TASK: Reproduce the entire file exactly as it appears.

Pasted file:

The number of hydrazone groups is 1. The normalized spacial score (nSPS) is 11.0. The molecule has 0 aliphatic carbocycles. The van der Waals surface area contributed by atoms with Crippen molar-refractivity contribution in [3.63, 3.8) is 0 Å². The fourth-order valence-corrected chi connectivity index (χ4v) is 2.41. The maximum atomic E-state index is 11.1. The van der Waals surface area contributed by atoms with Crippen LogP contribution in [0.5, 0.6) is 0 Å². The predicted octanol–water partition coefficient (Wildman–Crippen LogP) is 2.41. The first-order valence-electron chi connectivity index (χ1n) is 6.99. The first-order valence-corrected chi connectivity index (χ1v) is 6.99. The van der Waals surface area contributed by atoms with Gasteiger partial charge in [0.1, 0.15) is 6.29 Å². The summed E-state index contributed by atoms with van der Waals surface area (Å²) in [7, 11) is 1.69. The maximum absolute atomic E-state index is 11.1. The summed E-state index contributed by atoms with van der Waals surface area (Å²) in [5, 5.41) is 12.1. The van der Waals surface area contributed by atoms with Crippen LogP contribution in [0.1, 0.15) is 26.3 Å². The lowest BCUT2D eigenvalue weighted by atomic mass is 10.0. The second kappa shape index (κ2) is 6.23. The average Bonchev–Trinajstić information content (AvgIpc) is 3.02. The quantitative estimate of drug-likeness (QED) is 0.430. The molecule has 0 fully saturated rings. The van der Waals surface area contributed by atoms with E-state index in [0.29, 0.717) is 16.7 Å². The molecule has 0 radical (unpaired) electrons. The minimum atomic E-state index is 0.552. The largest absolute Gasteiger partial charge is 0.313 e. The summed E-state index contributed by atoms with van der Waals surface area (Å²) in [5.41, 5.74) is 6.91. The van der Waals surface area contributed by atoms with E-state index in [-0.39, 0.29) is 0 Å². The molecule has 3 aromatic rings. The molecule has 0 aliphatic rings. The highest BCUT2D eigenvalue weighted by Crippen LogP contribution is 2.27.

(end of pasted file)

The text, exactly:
The number of hydrazone groups is 1. The normalized spacial score (nSPS) is 11.0. The molecule has 0 aliphatic carbocycles. The van der Waals surface area contributed by atoms with Crippen molar-refractivity contribution in [3.63, 3.8) is 0 Å². The fourth-order valence-corrected chi connectivity index (χ4v) is 2.41. The maximum atomic E-state index is 11.1. The van der Waals surface area contributed by atoms with Crippen LogP contribution in [0.5, 0.6) is 0 Å². The predicted octanol–water partition coefficient (Wildman–Crippen LogP) is 2.41. The first-order valence-electron chi connectivity index (χ1n) is 6.99. The first-order valence-corrected chi connectivity index (χ1v) is 6.99. The van der Waals surface area contributed by atoms with Gasteiger partial charge in [0.1, 0.15) is 6.29 Å². The summed E-state index contributed by atoms with van der Waals surface area (Å²) in [7, 11) is 1.69. The maximum absolute atomic E-state index is 11.1. The summed E-state index contributed by atoms with van der Waals surface area (Å²) in [5, 5.41) is 12.1. The van der Waals surface area contributed by atoms with Crippen LogP contribution in [0.1, 0.15) is 26.3 Å². The lowest BCUT2D eigenvalue weighted by atomic mass is 10.0. The second kappa shape index (κ2) is 6.23. The average Bonchev–Trinajstić information content (AvgIpc) is 3.02. The quantitative estimate of drug-likeness (QED) is 0.430. The molecule has 0 fully saturated rings. The van der Waals surface area contributed by atoms with E-state index in [0.29, 0.717) is 16.7 Å². The molecule has 0 radical (unpaired) electrons. The minimum atomic E-state index is 0.552. The largest absolute Gasteiger partial charge is 0.313 e. The summed E-state index contributed by atoms with van der Waals surface area (Å²) in [5.41, 5.74) is 6.91. The van der Waals surface area contributed by atoms with E-state index in [-0.39, 0.29) is 0 Å². The molecule has 3 aromatic rings. The molecule has 0 aliphatic rings. The highest BCUT2D eigenvalue weighted by Crippen LogP contribution is 2.27.